• By being actively involved in the identification and pursuit of personally meaningful goals, the client gains a sense of control over his or her own life.
  • Clearly specified goals generated by a client & therapist can facilitate the mobilization of the client & staff energies into a more coherent pursuit of relevant, feasible outcomes.

This is the procedure of how goals are set:

  1. Identify the issues that will be the focus of treatment:
    These can be described as long-term goals. Available resources, including time and choice of therapeutic strategy will influence the selection of problems or issues that the therapist believes can be resolved during the projected treatment period.
  2. Translate the long term goals into related short term goals:
    Common long term goals include returning to paid or volunteer work, return to school, or make new friends. Often the client may not be fully aware of the intermediary steps or issues that need to be addressed before their long-term goals can be realized.
    For instance, some individuals will need to work on punctuality and regular attendance problems before they can realistically consider paid employment. Therefore, a short-term goal may be to become punctual and attend all groups.
  3. Select an indicator or action plan for each short-term goal:
    The action plan is the behavior, skill, or process that most clearly represents the goal and can be used to indicate progress in meeting the goal. The action plan must be defined in objective terms.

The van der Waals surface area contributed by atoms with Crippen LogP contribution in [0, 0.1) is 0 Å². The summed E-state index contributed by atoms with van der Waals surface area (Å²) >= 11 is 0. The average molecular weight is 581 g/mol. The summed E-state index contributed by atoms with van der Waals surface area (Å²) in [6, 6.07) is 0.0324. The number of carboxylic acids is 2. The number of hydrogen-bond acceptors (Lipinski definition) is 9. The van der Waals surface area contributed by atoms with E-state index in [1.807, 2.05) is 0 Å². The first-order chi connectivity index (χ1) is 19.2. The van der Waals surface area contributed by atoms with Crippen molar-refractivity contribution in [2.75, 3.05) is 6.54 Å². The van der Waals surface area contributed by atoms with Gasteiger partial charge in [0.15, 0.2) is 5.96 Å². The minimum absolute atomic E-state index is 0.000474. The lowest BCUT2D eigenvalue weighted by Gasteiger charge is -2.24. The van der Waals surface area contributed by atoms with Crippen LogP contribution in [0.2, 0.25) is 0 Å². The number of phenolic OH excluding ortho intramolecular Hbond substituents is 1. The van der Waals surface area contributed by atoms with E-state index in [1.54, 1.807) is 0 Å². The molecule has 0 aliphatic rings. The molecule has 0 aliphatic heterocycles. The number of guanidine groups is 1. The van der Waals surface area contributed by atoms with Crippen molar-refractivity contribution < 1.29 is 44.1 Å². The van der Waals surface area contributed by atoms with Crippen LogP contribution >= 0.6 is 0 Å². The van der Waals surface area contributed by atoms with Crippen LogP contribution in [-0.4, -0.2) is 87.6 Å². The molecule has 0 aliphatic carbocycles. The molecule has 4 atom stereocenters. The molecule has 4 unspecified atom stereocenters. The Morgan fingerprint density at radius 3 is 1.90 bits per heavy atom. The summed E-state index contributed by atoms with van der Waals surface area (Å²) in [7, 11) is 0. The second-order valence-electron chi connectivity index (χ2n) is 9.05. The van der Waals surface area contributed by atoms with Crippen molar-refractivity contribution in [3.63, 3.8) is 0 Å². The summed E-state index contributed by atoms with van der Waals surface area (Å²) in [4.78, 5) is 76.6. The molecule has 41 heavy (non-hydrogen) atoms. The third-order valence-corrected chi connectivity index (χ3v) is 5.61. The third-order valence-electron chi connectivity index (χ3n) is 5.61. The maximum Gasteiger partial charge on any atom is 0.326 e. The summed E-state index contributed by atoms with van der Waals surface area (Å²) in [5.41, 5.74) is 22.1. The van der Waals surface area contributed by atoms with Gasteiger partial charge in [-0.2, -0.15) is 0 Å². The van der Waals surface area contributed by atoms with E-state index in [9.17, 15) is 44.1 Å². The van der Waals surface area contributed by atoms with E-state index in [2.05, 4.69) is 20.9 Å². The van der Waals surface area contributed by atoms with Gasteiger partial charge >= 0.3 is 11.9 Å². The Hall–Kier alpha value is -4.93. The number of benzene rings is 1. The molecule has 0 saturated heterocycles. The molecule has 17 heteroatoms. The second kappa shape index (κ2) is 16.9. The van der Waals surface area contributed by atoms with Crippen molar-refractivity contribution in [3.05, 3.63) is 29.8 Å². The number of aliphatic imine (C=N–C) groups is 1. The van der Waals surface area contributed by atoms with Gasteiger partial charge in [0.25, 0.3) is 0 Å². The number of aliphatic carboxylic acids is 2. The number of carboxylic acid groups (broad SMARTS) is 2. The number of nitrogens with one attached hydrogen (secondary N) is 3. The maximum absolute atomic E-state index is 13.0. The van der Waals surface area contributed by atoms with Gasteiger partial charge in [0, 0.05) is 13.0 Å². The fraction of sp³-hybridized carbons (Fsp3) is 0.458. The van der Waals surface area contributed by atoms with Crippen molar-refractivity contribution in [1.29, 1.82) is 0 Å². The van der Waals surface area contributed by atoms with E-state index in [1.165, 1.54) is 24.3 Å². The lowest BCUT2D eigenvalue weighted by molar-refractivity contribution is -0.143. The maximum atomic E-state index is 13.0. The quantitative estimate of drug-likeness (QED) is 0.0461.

For example, set alarm at 7:00 am; catch the 8:00 am 41st bus to UBC in order to be at the program before 9:00 am. It is important the therapist work with the client to identify realistic and achievable action plans. Otherwise, if the plan is too ambitious the client may fail and further compromise their sense of self-efficacy.
  4. Document long & short-term goals and action plans:
    It is very important that the client write their goals and action plans down in their own words. This process helps the client to take ownership of their therapy. Since goals are clearly written, there will be less opportunity for misunderstandings and assumptions.

  5. Review the Outcome:
    • Review goals and action plans with the client on a weekly basis. Accomplishment of action plans deserves acknowledgment.
    • The client may be ready to identify other related action plans to further move them towards their goals.
    • If action plans were not achieved, the therapist may take that opportunity to examine the action plans & goals with the client and find out from the client what got in the way.
    • Open discussion is important, don't assume. Perhaps the client achieved the action plan in a slight different way, or perhaps the action plan was too ambitious for the client at this time, or symptoms such as amotivation prevented the client from completing his or her goal.
    • The client and therapist must be flexible to either try the action plan again or work together at modifying it so it can be achieved. It is very important that the client experience success - repeated failure to achieve an action plan can further compromise the client Os sense of self-efficacy.

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Vancouver/Richmond Early Psychosis Intervention Program

Vancouver, BC, V5N 5P9